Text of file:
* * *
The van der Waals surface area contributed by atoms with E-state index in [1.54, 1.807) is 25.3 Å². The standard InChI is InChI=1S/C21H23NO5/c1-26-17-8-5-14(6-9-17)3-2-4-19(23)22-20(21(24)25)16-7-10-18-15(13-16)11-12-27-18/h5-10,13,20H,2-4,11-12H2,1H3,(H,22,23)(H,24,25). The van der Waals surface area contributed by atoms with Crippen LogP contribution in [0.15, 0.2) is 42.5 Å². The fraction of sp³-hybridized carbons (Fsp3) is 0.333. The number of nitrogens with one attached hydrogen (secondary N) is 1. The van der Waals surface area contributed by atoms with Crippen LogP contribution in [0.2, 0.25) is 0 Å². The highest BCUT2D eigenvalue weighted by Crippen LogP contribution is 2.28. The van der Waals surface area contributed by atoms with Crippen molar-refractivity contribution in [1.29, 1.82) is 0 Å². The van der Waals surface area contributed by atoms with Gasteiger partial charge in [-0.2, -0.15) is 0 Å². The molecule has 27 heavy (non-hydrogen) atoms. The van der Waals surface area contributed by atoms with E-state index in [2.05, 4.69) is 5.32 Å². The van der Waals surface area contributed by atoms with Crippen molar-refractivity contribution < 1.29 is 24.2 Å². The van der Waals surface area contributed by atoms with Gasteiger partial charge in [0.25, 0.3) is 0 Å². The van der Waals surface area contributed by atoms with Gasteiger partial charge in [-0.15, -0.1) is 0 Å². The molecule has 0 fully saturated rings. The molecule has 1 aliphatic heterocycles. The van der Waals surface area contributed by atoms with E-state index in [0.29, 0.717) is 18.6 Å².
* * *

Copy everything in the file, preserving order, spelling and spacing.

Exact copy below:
The van der Waals surface area contributed by atoms with E-state index in [1.54, 1.807) is 25.3 Å². The standard InChI is InChI=1S/C21H23NO5/c1-26-17-8-5-14(6-9-17)3-2-4-19(23)22-20(21(24)25)16-7-10-18-15(13-16)11-12-27-18/h5-10,13,20H,2-4,11-12H2,1H3,(H,22,23)(H,24,25). The van der Waals surface area contributed by atoms with Crippen LogP contribution in [0.15, 0.2) is 42.5 Å². The fraction of sp³-hybridized carbons (Fsp3) is 0.333. The number of nitrogens with one attached hydrogen (secondary N) is 1. The van der Waals surface area contributed by atoms with Crippen LogP contribution in [0.2, 0.25) is 0 Å². The highest BCUT2D eigenvalue weighted by Crippen LogP contribution is 2.28. The van der Waals surface area contributed by atoms with Crippen molar-refractivity contribution in [1.29, 1.82) is 0 Å². The van der Waals surface area contributed by atoms with Gasteiger partial charge in [-0.2, -0.15) is 0 Å². The molecule has 27 heavy (non-hydrogen) atoms. The van der Waals surface area contributed by atoms with E-state index in [2.05, 4.69) is 5.32 Å². The van der Waals surface area contributed by atoms with Crippen molar-refractivity contribution < 1.29 is 24.2 Å². The van der Waals surface area contributed by atoms with Gasteiger partial charge in [0.25, 0.3) is 0 Å². The van der Waals surface area contributed by atoms with Gasteiger partial charge in [-0.15, -0.1) is 0 Å². The molecule has 0 fully saturated rings. The molecule has 1 aliphatic heterocycles. The van der Waals surface area contributed by atoms with E-state index in [0.29, 0.717) is 18.6 Å².